The University of Glasgow: You might have several reasons to visit. There are world class museums of the sciences, a top class art gallery with connections to Charles Rennie Mackintosh and James McNeill Whistler, archaeology exhibits from prehistoric fish to Roman life along the Antonine Wall. There are concerts, talks, and other events from the students and scholars who call the University of Glasgow home.
Glasgow Uni, as it is often known for short, is also a world class place to study, research, and teach. Constantly ranked in the top reaches of universities in the world for all those things both overall and for individual schools and departments, the University of Glasgow has an impressive academic reputation.
The main campus, which is in the west end of Glasgow just past Kelvingrove Park, also has an impressive look. It’s often said that the University of Glasgow could stand in for Hogwarts, the wizarding school of Harry Potter fame.
When things are open at the university, you can book a guided tour (there’s a small charge) or follow a self guided one.
Those both will show highlights and are good to explore. I have been coming to Glasgow Uni’s campus for one reason and other every winter for some years now, so I will point you to a few things to look out for and enjoy which are not always on those itineraries.
Most of the places I’ll show you are in the oldest part of the old campus, which is to the lower right on this map, which is by the way posted near the Cloisters, which we will get to in a moment. As you can see from the map, it’s a fairly compact but rather complex place. It’s only part of Glasgow University, too: there are medical teaching facilities at Queen Elizabeth Hospital and elsewhere, a campus down in Dumfries, a new learning hub just to the west of this campus, and museum and other humanities teaching facilities at the recently renovated Kelvin Hall.
The heart and heartbeat of the University of Glasgow is in this central older campus, though. There are student unions, places to eat, the chapel, the quad where graduates celebrate with a procession led by a piper in a kilt.
On a winter morning there are quieter aspects to enjoy — though if someone is practicing their music across the road in Kelvingrove Park, you may hear the sound of bagpipes now and again.
You will likely hear bells chime from the central tower. It forms the center of classroom and office and what were once professor’s residence buildings in the quads which surround it.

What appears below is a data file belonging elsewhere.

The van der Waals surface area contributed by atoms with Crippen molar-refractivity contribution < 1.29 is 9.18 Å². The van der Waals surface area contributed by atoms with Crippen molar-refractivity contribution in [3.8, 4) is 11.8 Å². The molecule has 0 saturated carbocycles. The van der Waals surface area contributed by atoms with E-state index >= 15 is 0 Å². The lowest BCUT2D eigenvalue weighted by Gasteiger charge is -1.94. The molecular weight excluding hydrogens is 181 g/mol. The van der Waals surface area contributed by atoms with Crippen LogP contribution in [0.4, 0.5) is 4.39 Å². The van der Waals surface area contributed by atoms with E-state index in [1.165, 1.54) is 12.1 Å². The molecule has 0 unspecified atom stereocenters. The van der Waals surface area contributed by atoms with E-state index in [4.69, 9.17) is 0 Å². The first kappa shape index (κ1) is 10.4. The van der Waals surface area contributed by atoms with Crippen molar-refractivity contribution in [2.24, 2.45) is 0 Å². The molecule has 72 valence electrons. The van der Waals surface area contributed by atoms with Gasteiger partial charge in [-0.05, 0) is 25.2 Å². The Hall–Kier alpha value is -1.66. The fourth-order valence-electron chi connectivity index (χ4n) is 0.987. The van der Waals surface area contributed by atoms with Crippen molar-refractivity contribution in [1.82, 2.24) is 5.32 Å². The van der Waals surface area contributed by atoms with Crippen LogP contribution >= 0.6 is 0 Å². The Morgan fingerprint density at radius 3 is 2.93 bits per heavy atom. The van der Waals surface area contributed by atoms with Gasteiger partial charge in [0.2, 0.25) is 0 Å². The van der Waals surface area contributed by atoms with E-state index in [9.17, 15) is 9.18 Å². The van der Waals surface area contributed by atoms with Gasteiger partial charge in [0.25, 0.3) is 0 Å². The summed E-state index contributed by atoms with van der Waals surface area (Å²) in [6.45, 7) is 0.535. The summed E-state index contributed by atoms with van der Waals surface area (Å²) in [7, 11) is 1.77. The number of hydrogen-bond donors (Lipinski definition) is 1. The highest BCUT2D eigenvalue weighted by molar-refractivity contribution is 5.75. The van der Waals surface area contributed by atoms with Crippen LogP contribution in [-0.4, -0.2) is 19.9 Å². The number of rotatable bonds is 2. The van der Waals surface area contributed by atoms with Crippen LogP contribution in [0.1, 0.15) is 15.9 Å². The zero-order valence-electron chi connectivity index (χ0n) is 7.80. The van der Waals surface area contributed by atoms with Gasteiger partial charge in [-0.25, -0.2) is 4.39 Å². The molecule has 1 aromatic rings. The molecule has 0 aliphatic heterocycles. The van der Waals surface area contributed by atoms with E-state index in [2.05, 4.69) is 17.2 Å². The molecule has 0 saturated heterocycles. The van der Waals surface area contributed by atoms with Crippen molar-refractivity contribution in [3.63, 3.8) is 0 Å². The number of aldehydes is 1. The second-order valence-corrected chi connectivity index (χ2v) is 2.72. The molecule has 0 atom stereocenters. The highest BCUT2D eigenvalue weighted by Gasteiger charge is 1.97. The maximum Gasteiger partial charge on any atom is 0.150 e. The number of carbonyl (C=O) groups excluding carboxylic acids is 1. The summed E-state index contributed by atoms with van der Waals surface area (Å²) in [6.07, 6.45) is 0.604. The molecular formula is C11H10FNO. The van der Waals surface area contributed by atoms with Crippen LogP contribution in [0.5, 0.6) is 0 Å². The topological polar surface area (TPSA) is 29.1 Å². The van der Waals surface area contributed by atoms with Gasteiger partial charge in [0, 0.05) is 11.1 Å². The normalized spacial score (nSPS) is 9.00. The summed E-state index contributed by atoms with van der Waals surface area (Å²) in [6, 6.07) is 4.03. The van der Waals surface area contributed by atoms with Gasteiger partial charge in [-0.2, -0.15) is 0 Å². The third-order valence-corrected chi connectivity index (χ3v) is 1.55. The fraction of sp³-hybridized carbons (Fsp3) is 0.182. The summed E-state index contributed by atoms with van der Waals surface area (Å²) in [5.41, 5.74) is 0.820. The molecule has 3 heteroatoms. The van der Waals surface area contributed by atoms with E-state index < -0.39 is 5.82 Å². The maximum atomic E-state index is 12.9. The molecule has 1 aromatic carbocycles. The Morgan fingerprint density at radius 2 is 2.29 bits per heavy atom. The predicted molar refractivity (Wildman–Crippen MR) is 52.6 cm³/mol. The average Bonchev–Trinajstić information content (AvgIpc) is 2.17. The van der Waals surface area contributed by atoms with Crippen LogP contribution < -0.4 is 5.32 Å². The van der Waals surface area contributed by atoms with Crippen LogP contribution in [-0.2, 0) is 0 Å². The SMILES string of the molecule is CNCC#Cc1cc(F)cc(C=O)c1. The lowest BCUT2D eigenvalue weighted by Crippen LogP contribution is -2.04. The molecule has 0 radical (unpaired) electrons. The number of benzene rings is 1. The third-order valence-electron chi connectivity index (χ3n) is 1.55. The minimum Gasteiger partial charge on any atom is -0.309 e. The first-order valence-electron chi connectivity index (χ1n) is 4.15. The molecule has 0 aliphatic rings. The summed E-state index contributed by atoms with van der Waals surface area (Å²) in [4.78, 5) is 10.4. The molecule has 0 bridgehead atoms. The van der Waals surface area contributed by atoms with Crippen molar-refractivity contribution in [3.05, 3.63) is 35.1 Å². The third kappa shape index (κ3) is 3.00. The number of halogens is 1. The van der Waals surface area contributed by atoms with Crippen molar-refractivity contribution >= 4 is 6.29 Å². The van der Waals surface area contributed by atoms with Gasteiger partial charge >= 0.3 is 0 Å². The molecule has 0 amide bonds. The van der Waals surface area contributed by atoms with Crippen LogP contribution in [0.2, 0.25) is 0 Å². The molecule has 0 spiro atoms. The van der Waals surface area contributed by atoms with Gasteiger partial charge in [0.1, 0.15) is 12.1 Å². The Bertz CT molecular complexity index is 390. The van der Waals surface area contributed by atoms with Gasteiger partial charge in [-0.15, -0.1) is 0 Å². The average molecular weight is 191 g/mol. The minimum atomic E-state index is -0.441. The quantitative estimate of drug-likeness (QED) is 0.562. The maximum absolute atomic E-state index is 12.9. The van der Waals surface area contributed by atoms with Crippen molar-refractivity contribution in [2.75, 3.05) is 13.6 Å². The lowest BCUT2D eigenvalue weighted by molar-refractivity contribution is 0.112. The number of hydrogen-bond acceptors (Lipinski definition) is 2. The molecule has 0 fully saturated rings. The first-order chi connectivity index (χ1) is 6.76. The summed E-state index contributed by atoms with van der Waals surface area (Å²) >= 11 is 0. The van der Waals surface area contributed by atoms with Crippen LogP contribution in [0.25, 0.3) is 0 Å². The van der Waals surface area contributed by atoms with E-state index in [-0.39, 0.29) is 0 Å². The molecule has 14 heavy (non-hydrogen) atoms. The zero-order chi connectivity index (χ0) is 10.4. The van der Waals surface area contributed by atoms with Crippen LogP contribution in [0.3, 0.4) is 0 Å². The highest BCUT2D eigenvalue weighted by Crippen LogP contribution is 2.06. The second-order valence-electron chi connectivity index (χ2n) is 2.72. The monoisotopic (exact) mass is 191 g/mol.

One of those world class museums, the Hunterian, is in the central building. Among the varied things you will find there:
One of my favourite places at the University of Glasgow campus is the Cloisters.
In winter it is often lit up as you see here. I enjoy it when it’s quiet, but many UofG graduates will tell you there memories of the Cloisters have to do with Freshers’ week, when this is the place first year students are introduced to university organizations they may want to join, and take part in other activities. It’s not quiet then!
These impressive older looking buildings are not as old as they look, though most do date back to around 1870. The University of Glasgow was founded in 1451. The first instruction was held at Glasgow Cathedral and the first campus was nearby, built on grounds given to the university by Mary Queen of Scots.
By the middle of the nineteenth century, though, things were getting crowded in that part of the city. George Gilbert Scott was commissioned to design the new main building, which would be located on what was then a field in Gilmore Hill. His Gothic Revival design was loved by some and disparaged by others at the time; today it has become a part of the distinctive character of the University of Glasgow.
Two parts of buildings which date from 1690 were brought across town piece by piece and were incorporated to the 1870 designs. These are a staircase that’s at the west end of the main building, near the entrance to Memorial Chapel, and parts of the building at the northeast gate known as Pearce Lodge.
There are many modern buildings at the University of Glasgow, of course. It is an ever evolving place of learning. The Gothic Revival buildings offer distinctive character (and have shown up in Outlander. among other films, too).
One of the things I enjoy most about walking around the main campus of Glasgow Uni, whatever may be bringing me there, is seeing the details of the buildings, and the contrasts.
The main tower is a distinctive landmark in the neighbourhood, too, whether seen on a card or through the trees by the River Kelvin in the rain.
Photographs by Kerry Dexter, Thank you for respecting copyright.
Consider subscribing to our stories through e mail, and connecting with us through your favorite social networks. You will find links to do that in the sidebar — and while you’re at that social network exploring, we invite you to keep up with our adventures by liking the Perceptive Travel Facebook page.